11. I would have said much the same thing as a Christian, and I still mostly agree as an atheist. Lewis is right, and you are right, that Christianity lets one take a more liberal view of religion in general, or of other particular religions. I think there’s also a similar dynamic with ethics, and the meaningfulness of life. Christianity lets you affirm lots of what people think and feel whereas atheism, in my opinion, does not.

    That being said, I still think that the presence of other world religions does make Christianity seem less likely to be true. This becomes especially acute when widening the frame from religions that happen to have lots of adherents at present to the thousands of religions today and in the past, and the infinite logical possibilities beyond that.

    Christianity is a coherent and logically possible system, and enables one to affirm big parts of other religions, and of conscience, and of intuitions of meaning. But… the same can be said for infinite other systems. So how we need something to distinguish Christianity. And unfortunately, I don’t know of anything that gets the job done.

    • My short answer would be that Christianity is distinguished already just by being coherent and logically possible. I’m not sure any of the alternatives can claim that distinction. I’m sure materialist atheism can’t. Have you read C. S. Lewis’s Miracles?

      By the way, if you feel like talking about it, how did you become an atheist?

    • How do you think that materialist atheism fails to be coherent and logically possible? I think it fails to validate or justify many of our feelings and intuitions, and is therefore quite unpleasant (for those who realize this, and are honest about it)—but that it is nonetheless quite coherent. Being unpleasant is obviously distinct from being false or incoherent.

      I have read Miracles, and most of Lewis’s nonfiction. I’m a fan, but no longer find him to be conclusive.

      As for how I became an atheist, I explain that on my blog. Details are spread around, but here is an overview.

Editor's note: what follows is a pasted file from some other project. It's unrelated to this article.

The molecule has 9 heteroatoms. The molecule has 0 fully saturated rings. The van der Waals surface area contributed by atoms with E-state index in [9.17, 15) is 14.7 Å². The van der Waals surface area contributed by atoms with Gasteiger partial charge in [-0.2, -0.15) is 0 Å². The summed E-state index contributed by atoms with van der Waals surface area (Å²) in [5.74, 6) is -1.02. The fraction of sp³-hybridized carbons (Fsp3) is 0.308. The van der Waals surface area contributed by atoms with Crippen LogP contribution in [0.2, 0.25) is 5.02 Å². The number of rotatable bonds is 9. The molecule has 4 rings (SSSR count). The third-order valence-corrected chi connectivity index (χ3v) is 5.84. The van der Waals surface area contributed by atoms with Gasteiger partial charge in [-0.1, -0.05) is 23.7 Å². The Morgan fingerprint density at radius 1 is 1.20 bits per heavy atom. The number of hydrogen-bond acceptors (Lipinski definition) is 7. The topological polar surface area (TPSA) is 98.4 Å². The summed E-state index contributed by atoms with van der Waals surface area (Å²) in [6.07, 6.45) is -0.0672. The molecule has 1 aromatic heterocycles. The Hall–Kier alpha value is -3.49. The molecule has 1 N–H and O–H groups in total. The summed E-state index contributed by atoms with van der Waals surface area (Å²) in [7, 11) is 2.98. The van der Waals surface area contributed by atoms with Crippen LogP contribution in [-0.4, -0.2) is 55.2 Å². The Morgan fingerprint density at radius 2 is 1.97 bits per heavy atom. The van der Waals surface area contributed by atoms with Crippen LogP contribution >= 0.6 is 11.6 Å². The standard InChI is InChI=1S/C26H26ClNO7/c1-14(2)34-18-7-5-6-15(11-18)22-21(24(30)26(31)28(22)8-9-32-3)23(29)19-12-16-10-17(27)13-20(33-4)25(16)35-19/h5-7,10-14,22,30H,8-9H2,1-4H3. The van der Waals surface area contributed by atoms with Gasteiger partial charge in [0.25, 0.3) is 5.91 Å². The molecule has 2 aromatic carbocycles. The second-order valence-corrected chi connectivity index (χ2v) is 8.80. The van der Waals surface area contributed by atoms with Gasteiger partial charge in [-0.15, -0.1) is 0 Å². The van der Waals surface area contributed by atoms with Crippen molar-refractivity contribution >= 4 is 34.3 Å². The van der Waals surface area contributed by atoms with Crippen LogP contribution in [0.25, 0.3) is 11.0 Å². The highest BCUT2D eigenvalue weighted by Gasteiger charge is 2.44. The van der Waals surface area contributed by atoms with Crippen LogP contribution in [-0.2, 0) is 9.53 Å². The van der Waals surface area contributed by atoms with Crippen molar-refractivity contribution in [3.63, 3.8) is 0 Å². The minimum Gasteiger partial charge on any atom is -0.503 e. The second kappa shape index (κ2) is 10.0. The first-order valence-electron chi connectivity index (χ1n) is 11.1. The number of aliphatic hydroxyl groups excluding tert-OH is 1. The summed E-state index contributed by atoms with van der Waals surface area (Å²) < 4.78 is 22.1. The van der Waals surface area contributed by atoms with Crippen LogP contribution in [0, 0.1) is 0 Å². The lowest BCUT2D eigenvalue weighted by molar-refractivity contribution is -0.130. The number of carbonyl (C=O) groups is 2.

• Ivan,

      Thank you for sharing. I’m sorry to hear about your current situation; that must be awful.

      I perceive that you and I are very similar in some ways, not least in our affinity for C. S. Lewis. I would love to talk with you more about these things, whether here or elsewhere—I don’t know whether, beyond a certain point, it will become unfair to our host, or inconvenient for you, to maintain a conversation in the comments on this blog entry. I see that both you and I make our e-mail addresses available on our blogs. In the meantime, proceeding here:

      I think your overview of why you have become an atheist makes sense and makes good points. For now, instead of addressing them, I’ll try to answer your question.

      You said, “Being unpleasant is obviously distinct from being false or incoherent.”

      Agreed.

      You asked, “How do you think that materialist atheism fails to be coherent and logically possible?”

      I won’t do Lewis’s argument justice if I try to summarize most of the book Miracles in just a couple of paragraphs here, but I’ll try anyway: Under materialism, the physical energy and matter of this world are all that exist, right? So everything that happens follows deterministically from the causes that preceded it, in such a way that if you had enough information, you could predict the unfolding of all the rest of history until the heat death or other eventual end (and you could say which end it would be) of the universe.

      But for us to engage in logic and hold beliefs (including materialism), our minds must be to some extent independent of the physical events of this world. Under materialism, they can’t be; therefore a person cannot consistently hold a belief in materialism.

      In other words, under materialism, our minds are entirely contained within our brains; every thought we have, including every logical judgment we make, is a mere biochemical event, which happens as it physically must happen and could not have happened any other way. Thus our logical conclusions are entirely untrustworthy; you might even say that it is nonsense to claim that we engage in logic or draw conclusions about the world at all.

      Some offer an alternative understanding of quantum physics under which the universe is not deterministic but random, or incorporates some element of randomness. Under this theory, some of the preceding paragraphs are indeed stated incorrectly, but not in a way that helps materialism escape from the difficulty I’ve presented. If the biochemical events that are our thoughts are to some extent random rather than determined, they are nevertheless not independent in the sense that they would have to be. They are random events, and we have no reason to believe that our beliefs would bear any relation to the truth.

    • Thank you, Chillingworth.